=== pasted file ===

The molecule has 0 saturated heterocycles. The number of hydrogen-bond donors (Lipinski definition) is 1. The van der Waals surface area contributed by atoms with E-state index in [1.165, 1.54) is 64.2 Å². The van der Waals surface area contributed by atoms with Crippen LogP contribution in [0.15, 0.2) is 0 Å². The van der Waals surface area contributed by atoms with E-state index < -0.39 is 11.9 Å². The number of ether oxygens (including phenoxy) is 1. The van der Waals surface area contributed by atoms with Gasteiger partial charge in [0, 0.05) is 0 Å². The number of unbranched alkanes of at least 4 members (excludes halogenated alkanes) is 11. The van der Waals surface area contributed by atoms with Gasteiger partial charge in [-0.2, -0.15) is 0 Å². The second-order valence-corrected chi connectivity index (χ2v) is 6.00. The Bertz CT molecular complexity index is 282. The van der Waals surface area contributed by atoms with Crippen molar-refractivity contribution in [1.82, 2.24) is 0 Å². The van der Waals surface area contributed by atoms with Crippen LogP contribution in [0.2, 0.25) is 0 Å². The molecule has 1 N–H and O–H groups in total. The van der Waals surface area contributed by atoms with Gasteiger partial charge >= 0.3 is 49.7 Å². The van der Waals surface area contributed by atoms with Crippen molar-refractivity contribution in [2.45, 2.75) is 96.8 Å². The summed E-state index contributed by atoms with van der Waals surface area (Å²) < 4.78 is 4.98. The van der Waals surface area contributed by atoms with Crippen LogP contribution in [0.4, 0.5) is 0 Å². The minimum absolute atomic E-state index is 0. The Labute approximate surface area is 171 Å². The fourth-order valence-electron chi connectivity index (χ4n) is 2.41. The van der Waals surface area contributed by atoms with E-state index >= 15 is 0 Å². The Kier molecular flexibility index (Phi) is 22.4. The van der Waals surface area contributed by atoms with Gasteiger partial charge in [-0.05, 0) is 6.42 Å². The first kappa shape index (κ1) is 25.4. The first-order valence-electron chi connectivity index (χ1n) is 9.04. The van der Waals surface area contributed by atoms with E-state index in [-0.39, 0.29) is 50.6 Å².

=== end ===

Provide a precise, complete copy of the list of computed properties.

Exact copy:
The molecule has 0 saturated heterocycles. The number of hydrogen-bond donors (Lipinski definition) is 1. The van der Waals surface area contributed by atoms with E-state index in [1.165, 1.54) is 64.2 Å². The van der Waals surface area contributed by atoms with Crippen LogP contribution in [0.15, 0.2) is 0 Å². The van der Waals surface area contributed by atoms with E-state index < -0.39 is 11.9 Å². The number of ether oxygens (including phenoxy) is 1. The van der Waals surface area contributed by atoms with Gasteiger partial charge in [0, 0.05) is 0 Å². The number of unbranched alkanes of at least 4 members (excludes halogenated alkanes) is 11. The van der Waals surface area contributed by atoms with Gasteiger partial charge in [-0.2, -0.15) is 0 Å². The second-order valence-corrected chi connectivity index (χ2v) is 6.00. The Bertz CT molecular complexity index is 282. The van der Waals surface area contributed by atoms with Crippen molar-refractivity contribution in [1.82, 2.24) is 0 Å². The van der Waals surface area contributed by atoms with Crippen LogP contribution in [0.2, 0.25) is 0 Å². The molecule has 1 N–H and O–H groups in total. The van der Waals surface area contributed by atoms with Gasteiger partial charge >= 0.3 is 49.7 Å². The van der Waals surface area contributed by atoms with Crippen molar-refractivity contribution in [2.45, 2.75) is 96.8 Å². The summed E-state index contributed by atoms with van der Waals surface area (Å²) < 4.78 is 4.98. The van der Waals surface area contributed by atoms with Crippen LogP contribution in [0.4, 0.5) is 0 Å². The minimum absolute atomic E-state index is 0. The Labute approximate surface area is 171 Å². The fourth-order valence-electron chi connectivity index (χ4n) is 2.41. The van der Waals surface area contributed by atoms with E-state index >= 15 is 0 Å². The Kier molecular flexibility index (Phi) is 22.4. The van der Waals surface area contributed by atoms with Gasteiger partial charge in [-0.05, 0) is 6.42 Å². The first kappa shape index (κ1) is 25.4. The first-order valence-electron chi connectivity index (χ1n) is 9.04. The van der Waals surface area contributed by atoms with E-state index in [-0.39, 0.29) is 50.6 Å².